In this morning's paper, the Times finally gets around to noting its own reporters' and editors' legal jeopardy in an article by Adam Liptak:
[T]he Bush administration is exploring a more radical measure to protect information it says is vital to national security: the criminal prosecution of reporters under the espionage laws.
Both critics and allies of the administration say that the espionage laws on their face may well be read to forbid possession and publication of classified information by the press.
A second law is less ambiguous. Enacted in 1950, it prohibits publication of government codes and other "communications intelligence activities." Andrew C. McCarthy, a former federal prosecutor who took part in terrorism investigations in New York after the Sept. 11 attacks, said that both The Times, for its disclosures about the eavesdropping program, and The Post, for an article about secret C.I.A. prisons, had violated the 1917 law. The Times, he added, has also violated the 1950 law.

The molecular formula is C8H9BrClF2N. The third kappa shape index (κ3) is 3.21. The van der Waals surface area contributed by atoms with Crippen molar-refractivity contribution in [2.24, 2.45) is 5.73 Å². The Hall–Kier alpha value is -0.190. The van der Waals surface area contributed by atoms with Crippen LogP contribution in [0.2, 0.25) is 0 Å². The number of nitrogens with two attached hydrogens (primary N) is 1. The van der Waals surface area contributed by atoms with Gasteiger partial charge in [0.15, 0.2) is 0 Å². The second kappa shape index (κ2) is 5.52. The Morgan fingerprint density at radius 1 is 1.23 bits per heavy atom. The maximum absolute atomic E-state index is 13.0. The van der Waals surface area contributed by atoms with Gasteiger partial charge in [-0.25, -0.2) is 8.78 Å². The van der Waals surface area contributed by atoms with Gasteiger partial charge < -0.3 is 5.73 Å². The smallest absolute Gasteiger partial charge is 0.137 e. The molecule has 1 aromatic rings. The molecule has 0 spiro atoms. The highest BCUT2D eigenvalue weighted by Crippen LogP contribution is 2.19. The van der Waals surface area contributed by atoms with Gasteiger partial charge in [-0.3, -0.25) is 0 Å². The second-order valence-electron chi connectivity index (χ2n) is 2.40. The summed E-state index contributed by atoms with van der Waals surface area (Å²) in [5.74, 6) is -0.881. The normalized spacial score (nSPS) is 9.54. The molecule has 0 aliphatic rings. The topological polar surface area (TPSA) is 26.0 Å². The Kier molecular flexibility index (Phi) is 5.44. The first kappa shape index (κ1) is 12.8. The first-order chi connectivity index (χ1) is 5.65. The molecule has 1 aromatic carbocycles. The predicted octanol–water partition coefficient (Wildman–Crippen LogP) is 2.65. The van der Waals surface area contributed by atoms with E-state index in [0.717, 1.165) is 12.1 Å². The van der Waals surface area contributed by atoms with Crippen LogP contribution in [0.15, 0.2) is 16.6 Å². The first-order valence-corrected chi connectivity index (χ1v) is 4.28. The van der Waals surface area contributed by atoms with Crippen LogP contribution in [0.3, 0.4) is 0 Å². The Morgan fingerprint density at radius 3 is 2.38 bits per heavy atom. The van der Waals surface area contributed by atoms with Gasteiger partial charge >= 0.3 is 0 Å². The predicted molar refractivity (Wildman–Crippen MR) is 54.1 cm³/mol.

"It was irresponsible to publish these things," Mr. McCarthy said. "I wouldn't hesitate to prosecute."
The reporters who wrote the two articles recently won Pulitzer Prizes.
So the Times has now acknowledged that its own reporters are at risk of criminal prosecution for their role in the NSA leak scandal.
Yet the Times allows those same reporters to continue reporting on the leak scandal, even though their own interest—the prospect of going to jail—must inevitably color (or at least be suspected of coloring) their coverage.
Already the Times has been embarrassed by this practice. On March 28, five former judges of the FISA Court testified before the Senate Judiciary Committee on the NSA program. Eric Lichtblau, one of the two reporters who wrote the original stories publicizing the NSA leak, which are now the subject of a criminal investigation, covered their testimony. Lichtblau wrote that the judges had "voiced skepticism...about the president's constitutional authority to order wiretapping on Americans without a court order."
read it all.
I will be amazed if the protected and feared journalists of these two papers get anything out of this but book deals.
I hope I am wrong.